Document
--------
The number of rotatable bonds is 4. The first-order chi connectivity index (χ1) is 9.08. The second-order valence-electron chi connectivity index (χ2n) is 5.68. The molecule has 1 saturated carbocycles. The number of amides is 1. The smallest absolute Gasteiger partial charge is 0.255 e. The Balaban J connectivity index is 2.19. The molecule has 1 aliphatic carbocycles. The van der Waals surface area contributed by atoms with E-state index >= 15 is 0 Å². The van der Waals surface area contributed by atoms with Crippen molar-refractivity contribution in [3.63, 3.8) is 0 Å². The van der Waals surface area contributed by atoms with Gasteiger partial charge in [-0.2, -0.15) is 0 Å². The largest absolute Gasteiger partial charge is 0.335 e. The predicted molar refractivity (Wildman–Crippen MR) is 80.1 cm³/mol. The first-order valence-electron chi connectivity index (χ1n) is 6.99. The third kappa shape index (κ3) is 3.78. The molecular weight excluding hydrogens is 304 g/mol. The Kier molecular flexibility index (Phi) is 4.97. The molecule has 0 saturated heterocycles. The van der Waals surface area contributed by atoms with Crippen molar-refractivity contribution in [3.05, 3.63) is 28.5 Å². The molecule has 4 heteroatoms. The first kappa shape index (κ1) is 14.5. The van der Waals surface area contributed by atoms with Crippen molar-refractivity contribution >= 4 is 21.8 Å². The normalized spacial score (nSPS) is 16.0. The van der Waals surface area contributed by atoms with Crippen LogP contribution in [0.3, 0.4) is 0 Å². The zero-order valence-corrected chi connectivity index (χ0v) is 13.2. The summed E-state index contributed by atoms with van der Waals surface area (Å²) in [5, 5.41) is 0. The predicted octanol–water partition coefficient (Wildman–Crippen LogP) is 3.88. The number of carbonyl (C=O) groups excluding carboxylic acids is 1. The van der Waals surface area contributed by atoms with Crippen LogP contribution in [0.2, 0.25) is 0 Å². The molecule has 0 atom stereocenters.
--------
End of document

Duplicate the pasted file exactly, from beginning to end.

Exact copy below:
The number of rotatable bonds is 4. The first-order chi connectivity index (χ1) is 9.08. The second-order valence-electron chi connectivity index (χ2n) is 5.68. The molecule has 1 saturated carbocycles. The number of amides is 1. The smallest absolute Gasteiger partial charge is 0.255 e. The Balaban J connectivity index is 2.19. The molecule has 1 aliphatic carbocycles. The van der Waals surface area contributed by atoms with E-state index >= 15 is 0 Å². The van der Waals surface area contributed by atoms with Crippen molar-refractivity contribution in [3.63, 3.8) is 0 Å². The van der Waals surface area contributed by atoms with Gasteiger partial charge in [-0.2, -0.15) is 0 Å². The largest absolute Gasteiger partial charge is 0.335 e. The predicted molar refractivity (Wildman–Crippen MR) is 80.1 cm³/mol. The first-order valence-electron chi connectivity index (χ1n) is 6.99. The third kappa shape index (κ3) is 3.78. The molecular weight excluding hydrogens is 304 g/mol. The Kier molecular flexibility index (Phi) is 4.97. The molecule has 0 saturated heterocycles. The van der Waals surface area contributed by atoms with Crippen molar-refractivity contribution in [3.05, 3.63) is 28.5 Å². The molecule has 4 heteroatoms. The first kappa shape index (κ1) is 14.5. The van der Waals surface area contributed by atoms with Crippen molar-refractivity contribution >= 4 is 21.8 Å². The normalized spacial score (nSPS) is 16.0. The van der Waals surface area contributed by atoms with Crippen LogP contribution in [0.3, 0.4) is 0 Å². The zero-order valence-corrected chi connectivity index (χ0v) is 13.2. The summed E-state index contributed by atoms with van der Waals surface area (Å²) in [5, 5.41) is 0. The predicted octanol–water partition coefficient (Wildman–Crippen LogP) is 3.88. The number of carbonyl (C=O) groups excluding carboxylic acids is 1. The van der Waals surface area contributed by atoms with Crippen LogP contribution in [0.2, 0.25) is 0 Å². The molecule has 0 atom stereocenters.